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Orion’s Belt points to the Pleiades

A beautiful star cluster (the Seven Sisters)

Right of Aldebaran about 15


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Sky Measures Measuring apparent

distances between stars at arms length 1 = width at the

end of little finger 5 = width of three

middle fingers10 = one fist width

15 = space between first and little finger spread out

25 = entire span of hand – thumb to little finger

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Orion points to more

bright stars

Sirius (Canis Major – the Big Dog) – brightest star in the night sky – Left of Orion’s belt about 20

Aldebaran (Taurus, the Bull) – Right of Orion’s belt, about 20

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Procyon and Capella, too!

Procyon (Canis Minor – the Little Dog) – Left of Betelgeuse about 30

Capella (Auriga, the Charioteer) – second brightest star in the night sky – Directly above Orion about 45

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The Gemini


Pollux (Gemini, the Twins) – Above, on a line between the right side of Orion’s belt and Betelgeuse, about 40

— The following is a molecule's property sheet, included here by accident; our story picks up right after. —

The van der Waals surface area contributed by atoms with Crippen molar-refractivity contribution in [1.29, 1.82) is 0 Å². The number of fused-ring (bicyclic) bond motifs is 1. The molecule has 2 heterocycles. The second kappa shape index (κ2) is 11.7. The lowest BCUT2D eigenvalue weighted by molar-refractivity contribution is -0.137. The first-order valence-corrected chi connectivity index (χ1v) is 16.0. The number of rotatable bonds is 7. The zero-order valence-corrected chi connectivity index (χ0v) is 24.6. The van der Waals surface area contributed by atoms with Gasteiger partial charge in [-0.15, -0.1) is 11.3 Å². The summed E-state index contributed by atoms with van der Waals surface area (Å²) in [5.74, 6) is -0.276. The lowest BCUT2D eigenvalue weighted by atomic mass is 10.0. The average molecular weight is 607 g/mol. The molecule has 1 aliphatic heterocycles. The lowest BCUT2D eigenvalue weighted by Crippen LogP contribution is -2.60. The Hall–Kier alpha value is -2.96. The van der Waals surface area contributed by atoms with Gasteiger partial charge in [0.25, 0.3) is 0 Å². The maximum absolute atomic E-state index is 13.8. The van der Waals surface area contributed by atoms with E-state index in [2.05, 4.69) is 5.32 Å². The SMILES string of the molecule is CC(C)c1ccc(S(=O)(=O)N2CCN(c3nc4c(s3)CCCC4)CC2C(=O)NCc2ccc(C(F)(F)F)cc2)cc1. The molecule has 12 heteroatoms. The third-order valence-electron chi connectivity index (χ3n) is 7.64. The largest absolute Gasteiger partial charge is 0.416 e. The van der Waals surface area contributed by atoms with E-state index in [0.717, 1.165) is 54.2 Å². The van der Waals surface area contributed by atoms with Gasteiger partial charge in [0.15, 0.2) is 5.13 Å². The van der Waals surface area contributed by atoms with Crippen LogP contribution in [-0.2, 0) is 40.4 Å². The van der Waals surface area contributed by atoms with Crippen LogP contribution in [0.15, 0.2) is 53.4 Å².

Castor (Gemini, the Twins) – the same as above, right of Pollux

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The Big Dipper is always up – Orion is a fall/winter constellation

p. 34

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Online Star Charts

• www.skymaps.com• www.space.com • www.accuweather.com• www.weatherunderground.com• lots of others

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Using Star Charts1. Determine which direction you are

looking (north, south, east or west).2. Rotate the star chart so that

direction is at the bottom of the chart.

3. Look at the lower curved quarter of the chart to identify the stars that you are seeing in the sky.